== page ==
Unjust enrichment (if you lent money to someone)
Unjust enrichment can be applicable if you lent money to someone and he doesn’t want to return it. This is a very common case in Spain and we receive many queries regarding this:
“I assisted my father in the purchase of a Spanish Property. I initially loaned him the sum of 30,000 euros to assist him on the basis that if he sold the property, he would reimburse me. There was a falling out and it now transpires that he sold this property and purchased another apartment. Now, my father says that: “as soon as the market allows, no one will be more pleased than me, to sell the property and conclude this matter.” I want my loan back. I hold receipts from the Spanish bank amounting to 30,000 euros”.
The type of case we should deal with is a “claim for unjust enrichment” (in Spain it is called enriquecimiento sin causa o injusto). We have had many cases like this; it is very common between families. Someone makes a loan with good will and then he/she never receives the money back.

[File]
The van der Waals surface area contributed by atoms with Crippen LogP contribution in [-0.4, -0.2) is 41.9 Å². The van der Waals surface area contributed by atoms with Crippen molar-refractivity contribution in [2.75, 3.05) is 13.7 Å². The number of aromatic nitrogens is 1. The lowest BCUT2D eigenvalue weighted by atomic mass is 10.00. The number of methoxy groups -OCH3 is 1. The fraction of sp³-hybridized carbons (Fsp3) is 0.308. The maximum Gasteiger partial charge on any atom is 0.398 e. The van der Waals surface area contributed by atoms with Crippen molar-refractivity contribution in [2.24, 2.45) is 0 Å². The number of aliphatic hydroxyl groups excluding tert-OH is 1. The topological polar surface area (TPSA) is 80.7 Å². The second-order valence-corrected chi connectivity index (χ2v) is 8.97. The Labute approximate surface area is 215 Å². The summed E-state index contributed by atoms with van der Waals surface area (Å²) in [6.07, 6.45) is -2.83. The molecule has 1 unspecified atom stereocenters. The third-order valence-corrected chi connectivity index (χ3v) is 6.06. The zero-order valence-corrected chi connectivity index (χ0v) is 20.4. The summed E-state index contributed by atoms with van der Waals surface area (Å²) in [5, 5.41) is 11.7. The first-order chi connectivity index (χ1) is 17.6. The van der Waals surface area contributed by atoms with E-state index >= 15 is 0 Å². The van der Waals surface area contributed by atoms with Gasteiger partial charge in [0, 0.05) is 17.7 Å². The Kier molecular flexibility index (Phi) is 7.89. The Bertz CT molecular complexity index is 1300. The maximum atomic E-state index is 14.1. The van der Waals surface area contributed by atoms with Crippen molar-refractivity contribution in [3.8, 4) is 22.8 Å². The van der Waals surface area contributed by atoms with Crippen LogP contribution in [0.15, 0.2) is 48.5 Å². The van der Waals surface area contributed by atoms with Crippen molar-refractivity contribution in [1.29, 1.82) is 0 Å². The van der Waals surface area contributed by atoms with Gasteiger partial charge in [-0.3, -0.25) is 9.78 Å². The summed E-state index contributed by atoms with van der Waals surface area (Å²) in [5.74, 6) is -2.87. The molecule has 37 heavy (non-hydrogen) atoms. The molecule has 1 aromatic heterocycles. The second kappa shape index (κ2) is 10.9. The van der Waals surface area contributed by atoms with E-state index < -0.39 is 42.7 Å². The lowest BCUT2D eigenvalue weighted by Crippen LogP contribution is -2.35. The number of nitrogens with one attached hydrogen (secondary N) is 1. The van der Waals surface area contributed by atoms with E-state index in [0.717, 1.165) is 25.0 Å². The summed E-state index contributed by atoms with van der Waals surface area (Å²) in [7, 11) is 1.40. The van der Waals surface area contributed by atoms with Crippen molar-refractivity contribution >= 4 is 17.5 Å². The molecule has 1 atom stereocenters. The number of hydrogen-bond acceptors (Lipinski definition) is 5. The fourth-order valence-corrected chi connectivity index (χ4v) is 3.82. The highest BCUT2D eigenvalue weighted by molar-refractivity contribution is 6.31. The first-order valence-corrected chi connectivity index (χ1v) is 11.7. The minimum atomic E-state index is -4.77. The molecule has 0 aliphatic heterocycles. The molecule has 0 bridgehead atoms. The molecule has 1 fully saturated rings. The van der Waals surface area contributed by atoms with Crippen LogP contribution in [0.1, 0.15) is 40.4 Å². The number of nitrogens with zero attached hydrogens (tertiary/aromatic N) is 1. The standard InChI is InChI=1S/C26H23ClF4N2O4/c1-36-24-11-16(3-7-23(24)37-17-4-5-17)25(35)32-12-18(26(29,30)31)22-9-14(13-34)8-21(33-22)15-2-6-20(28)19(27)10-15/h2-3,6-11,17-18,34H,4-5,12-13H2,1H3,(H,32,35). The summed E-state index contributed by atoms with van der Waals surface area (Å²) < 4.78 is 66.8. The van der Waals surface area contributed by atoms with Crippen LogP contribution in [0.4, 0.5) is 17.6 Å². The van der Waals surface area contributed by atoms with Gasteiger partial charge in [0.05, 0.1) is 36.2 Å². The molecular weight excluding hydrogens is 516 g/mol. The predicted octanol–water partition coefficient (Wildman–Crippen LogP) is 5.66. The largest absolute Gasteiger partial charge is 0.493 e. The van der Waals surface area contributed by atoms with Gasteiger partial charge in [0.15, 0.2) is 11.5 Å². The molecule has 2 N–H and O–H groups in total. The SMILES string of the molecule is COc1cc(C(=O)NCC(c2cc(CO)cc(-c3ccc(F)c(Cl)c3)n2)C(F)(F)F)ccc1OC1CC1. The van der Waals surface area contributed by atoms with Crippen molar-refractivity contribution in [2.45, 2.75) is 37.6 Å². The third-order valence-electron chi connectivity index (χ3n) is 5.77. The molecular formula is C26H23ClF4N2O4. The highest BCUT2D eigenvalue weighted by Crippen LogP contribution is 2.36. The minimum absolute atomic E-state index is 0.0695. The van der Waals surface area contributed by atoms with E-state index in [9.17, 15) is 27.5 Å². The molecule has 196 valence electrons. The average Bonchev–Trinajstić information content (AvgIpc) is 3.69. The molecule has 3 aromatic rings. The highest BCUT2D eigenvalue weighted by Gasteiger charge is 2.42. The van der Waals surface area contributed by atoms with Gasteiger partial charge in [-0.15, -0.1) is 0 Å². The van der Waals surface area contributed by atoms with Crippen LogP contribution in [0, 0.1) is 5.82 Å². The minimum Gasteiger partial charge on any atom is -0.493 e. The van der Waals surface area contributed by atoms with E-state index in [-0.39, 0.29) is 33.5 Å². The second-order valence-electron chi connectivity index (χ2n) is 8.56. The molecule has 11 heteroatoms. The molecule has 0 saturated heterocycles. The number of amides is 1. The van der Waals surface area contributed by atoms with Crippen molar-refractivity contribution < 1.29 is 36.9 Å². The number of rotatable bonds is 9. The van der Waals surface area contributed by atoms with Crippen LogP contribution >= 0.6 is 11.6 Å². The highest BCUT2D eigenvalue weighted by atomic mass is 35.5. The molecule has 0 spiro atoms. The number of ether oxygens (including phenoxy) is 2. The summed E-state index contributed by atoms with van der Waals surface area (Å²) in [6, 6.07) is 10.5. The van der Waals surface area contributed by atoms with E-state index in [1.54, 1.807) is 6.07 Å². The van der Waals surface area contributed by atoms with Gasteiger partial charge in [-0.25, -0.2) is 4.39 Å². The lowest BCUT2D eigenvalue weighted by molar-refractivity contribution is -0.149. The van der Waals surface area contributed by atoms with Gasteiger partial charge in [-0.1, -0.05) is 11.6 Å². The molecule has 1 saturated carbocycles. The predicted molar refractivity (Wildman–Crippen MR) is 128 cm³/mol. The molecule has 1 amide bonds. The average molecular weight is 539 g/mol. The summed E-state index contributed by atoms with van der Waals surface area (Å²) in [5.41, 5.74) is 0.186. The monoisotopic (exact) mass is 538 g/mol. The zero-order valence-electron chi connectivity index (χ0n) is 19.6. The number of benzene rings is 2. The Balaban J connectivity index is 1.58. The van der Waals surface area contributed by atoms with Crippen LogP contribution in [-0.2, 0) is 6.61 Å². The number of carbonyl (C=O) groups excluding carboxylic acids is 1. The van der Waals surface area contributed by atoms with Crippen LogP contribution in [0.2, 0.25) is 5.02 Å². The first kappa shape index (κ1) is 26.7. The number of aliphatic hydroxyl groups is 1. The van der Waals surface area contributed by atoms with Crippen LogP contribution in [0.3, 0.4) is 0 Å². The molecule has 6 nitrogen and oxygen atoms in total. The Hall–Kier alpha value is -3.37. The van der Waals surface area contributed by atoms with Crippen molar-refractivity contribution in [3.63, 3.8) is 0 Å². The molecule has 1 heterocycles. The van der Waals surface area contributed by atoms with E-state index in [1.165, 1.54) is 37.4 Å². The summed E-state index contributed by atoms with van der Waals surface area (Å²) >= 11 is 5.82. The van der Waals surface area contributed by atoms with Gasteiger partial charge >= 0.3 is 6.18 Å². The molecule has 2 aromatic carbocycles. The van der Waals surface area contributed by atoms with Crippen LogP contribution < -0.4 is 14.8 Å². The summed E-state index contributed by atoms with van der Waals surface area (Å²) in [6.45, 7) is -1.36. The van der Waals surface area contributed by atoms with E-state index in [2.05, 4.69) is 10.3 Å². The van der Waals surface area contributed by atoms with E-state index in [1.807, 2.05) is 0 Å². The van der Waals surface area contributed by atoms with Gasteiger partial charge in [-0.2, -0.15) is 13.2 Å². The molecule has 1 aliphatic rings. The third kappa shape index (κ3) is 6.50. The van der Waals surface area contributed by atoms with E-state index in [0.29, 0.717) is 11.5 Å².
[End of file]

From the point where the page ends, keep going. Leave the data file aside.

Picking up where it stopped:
For claiming the loan back, we will only have to prove that the money reached your father’s bank account. In Spain, a loan can be never considered a donation, if someone receives a donation, it has to be declared as such.
So normally, if someone receives money from another one, it is considered a loan and it has to be returned.
If you lent money to someone without a signed loan agreement, you will be able to claim the loan back if you have evidence of the funds transferred to the borrower’s bank account.
If you need more information about unjust enrichment in Spain, you can go to enriquecimiento injusto